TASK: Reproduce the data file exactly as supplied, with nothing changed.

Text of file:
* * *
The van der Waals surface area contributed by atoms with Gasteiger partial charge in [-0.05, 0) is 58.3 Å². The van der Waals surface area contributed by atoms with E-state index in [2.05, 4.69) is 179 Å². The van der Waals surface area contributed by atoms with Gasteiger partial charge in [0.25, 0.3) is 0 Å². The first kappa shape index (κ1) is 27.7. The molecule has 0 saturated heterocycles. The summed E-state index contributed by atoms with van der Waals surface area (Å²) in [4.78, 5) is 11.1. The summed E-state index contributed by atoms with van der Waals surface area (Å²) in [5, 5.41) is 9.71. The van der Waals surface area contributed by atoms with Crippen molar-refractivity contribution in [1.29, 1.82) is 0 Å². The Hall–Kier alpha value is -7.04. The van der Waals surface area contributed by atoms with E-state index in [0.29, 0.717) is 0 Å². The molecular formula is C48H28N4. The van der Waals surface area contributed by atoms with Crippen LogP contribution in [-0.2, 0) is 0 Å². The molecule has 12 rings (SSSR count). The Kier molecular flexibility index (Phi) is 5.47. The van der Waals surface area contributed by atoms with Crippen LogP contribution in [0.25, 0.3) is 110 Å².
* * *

The van der Waals surface area contributed by atoms with Gasteiger partial charge in [-0.05, 0) is 58.3 Å². The van der Waals surface area contributed by atoms with E-state index in [2.05, 4.69) is 179 Å². The van der Waals surface area contributed by atoms with Gasteiger partial charge in [0.25, 0.3) is 0 Å². The first kappa shape index (κ1) is 27.7. The molecule has 0 saturated heterocycles. The summed E-state index contributed by atoms with van der Waals surface area (Å²) in [4.78, 5) is 11.1. The summed E-state index contributed by atoms with van der Waals surface area (Å²) in [5, 5.41) is 9.71. The van der Waals surface area contributed by atoms with Crippen molar-refractivity contribution in [1.29, 1.82) is 0 Å². The Hall–Kier alpha value is -7.04. The van der Waals surface area contributed by atoms with E-state index in [0.29, 0.717) is 0 Å². The molecular formula is C48H28N4. The van der Waals surface area contributed by atoms with Crippen LogP contribution in [-0.2, 0) is 0 Å². The molecule has 12 rings (SSSR count). The Kier molecular flexibility index (Phi) is 5.47. The van der Waals surface area contributed by atoms with Crippen LogP contribution in [0.25, 0.3) is 110 Å².